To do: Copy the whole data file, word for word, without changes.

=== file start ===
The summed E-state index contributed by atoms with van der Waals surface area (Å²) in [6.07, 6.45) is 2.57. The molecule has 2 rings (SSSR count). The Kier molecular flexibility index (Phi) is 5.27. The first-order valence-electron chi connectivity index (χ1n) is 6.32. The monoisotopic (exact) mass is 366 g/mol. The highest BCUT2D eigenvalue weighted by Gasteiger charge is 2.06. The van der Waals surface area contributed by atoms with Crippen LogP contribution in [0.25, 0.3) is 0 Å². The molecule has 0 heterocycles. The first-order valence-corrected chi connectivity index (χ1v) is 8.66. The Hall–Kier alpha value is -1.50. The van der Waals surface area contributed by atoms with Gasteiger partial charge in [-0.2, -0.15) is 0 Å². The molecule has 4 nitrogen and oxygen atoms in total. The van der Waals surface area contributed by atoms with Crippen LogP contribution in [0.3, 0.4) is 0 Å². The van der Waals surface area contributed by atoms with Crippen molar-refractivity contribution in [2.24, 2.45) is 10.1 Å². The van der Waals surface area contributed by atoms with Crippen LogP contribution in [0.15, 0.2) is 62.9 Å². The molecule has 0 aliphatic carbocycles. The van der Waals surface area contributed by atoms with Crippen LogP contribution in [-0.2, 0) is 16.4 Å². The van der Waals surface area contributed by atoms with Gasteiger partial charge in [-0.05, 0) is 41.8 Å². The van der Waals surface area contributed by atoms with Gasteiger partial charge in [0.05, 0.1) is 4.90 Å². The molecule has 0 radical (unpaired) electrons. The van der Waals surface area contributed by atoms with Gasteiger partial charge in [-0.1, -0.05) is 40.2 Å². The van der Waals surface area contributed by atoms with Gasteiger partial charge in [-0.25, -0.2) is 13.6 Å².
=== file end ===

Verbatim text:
The summed E-state index contributed by atoms with van der Waals surface area (Å²) in [6.07, 6.45) is 2.57. The molecule has 2 rings (SSSR count). The Kier molecular flexibility index (Phi) is 5.27. The first-order valence-electron chi connectivity index (χ1n) is 6.32. The monoisotopic (exact) mass is 366 g/mol. The highest BCUT2D eigenvalue weighted by Gasteiger charge is 2.06. The van der Waals surface area contributed by atoms with Crippen LogP contribution in [0.25, 0.3) is 0 Å². The molecule has 0 heterocycles. The first-order valence-corrected chi connectivity index (χ1v) is 8.66. The Hall–Kier alpha value is -1.50. The van der Waals surface area contributed by atoms with Gasteiger partial charge in [-0.2, -0.15) is 0 Å². The molecule has 4 nitrogen and oxygen atoms in total. The van der Waals surface area contributed by atoms with Crippen LogP contribution in [0.3, 0.4) is 0 Å². The van der Waals surface area contributed by atoms with Crippen molar-refractivity contribution in [2.24, 2.45) is 10.1 Å². The van der Waals surface area contributed by atoms with Crippen LogP contribution in [0.15, 0.2) is 62.9 Å². The molecule has 0 aliphatic carbocycles. The van der Waals surface area contributed by atoms with Crippen LogP contribution in [-0.2, 0) is 16.4 Å². The van der Waals surface area contributed by atoms with Gasteiger partial charge in [-0.05, 0) is 41.8 Å². The van der Waals surface area contributed by atoms with Gasteiger partial charge in [0.05, 0.1) is 4.90 Å². The molecule has 0 radical (unpaired) electrons. The van der Waals surface area contributed by atoms with Gasteiger partial charge in [-0.1, -0.05) is 40.2 Å². The van der Waals surface area contributed by atoms with Gasteiger partial charge in [-0.25, -0.2) is 13.6 Å².